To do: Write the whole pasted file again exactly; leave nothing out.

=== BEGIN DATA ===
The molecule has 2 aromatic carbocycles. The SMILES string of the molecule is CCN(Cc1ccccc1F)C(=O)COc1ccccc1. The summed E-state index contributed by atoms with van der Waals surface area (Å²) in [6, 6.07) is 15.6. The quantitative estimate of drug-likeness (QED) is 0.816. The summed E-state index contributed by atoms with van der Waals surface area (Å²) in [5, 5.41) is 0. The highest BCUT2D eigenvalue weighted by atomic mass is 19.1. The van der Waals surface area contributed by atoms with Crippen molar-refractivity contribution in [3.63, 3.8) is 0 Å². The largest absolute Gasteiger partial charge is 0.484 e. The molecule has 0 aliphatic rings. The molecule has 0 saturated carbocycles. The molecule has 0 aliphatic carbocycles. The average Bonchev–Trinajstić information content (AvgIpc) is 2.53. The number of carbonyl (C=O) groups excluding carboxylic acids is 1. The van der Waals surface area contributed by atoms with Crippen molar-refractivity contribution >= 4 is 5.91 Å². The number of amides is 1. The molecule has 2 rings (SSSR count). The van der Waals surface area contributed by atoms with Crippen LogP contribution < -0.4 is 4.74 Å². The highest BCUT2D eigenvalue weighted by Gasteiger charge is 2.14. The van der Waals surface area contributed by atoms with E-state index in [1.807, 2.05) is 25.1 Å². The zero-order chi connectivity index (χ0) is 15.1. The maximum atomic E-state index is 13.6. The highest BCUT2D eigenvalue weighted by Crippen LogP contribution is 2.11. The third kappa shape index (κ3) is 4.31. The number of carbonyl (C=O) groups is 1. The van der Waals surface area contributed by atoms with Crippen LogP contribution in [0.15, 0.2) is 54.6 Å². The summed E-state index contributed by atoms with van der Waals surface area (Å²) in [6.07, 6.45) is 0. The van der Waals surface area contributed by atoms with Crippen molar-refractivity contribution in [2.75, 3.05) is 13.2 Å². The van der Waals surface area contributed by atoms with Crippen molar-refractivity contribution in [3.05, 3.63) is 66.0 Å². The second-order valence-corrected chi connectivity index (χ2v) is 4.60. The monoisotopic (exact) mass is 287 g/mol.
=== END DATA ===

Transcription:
The molecule has 2 aromatic carbocycles. The SMILES string of the molecule is CCN(Cc1ccccc1F)C(=O)COc1ccccc1. The summed E-state index contributed by atoms with van der Waals surface area (Å²) in [6, 6.07) is 15.6. The quantitative estimate of drug-likeness (QED) is 0.816. The summed E-state index contributed by atoms with van der Waals surface area (Å²) in [5, 5.41) is 0. The highest BCUT2D eigenvalue weighted by atomic mass is 19.1. The van der Waals surface area contributed by atoms with Crippen molar-refractivity contribution in [3.63, 3.8) is 0 Å². The largest absolute Gasteiger partial charge is 0.484 e. The molecule has 0 aliphatic rings. The molecule has 0 saturated carbocycles. The molecule has 0 aliphatic carbocycles. The average Bonchev–Trinajstić information content (AvgIpc) is 2.53. The number of carbonyl (C=O) groups excluding carboxylic acids is 1. The van der Waals surface area contributed by atoms with Crippen molar-refractivity contribution >= 4 is 5.91 Å². The number of amides is 1. The molecule has 2 rings (SSSR count). The van der Waals surface area contributed by atoms with Crippen LogP contribution < -0.4 is 4.74 Å². The highest BCUT2D eigenvalue weighted by Gasteiger charge is 2.14. The van der Waals surface area contributed by atoms with E-state index in [1.807, 2.05) is 25.1 Å². The zero-order chi connectivity index (χ0) is 15.1. The maximum atomic E-state index is 13.6. The highest BCUT2D eigenvalue weighted by Crippen LogP contribution is 2.11. The third kappa shape index (κ3) is 4.31. The number of carbonyl (C=O) groups is 1. The van der Waals surface area contributed by atoms with Crippen LogP contribution in [0.15, 0.2) is 54.6 Å². The summed E-state index contributed by atoms with van der Waals surface area (Å²) in [6.07, 6.45) is 0. The van der Waals surface area contributed by atoms with Crippen molar-refractivity contribution in [2.75, 3.05) is 13.2 Å². The van der Waals surface area contributed by atoms with Crippen molar-refractivity contribution in [3.05, 3.63) is 66.0 Å². The second-order valence-corrected chi connectivity index (χ2v) is 4.60. The monoisotopic (exact) mass is 287 g/mol.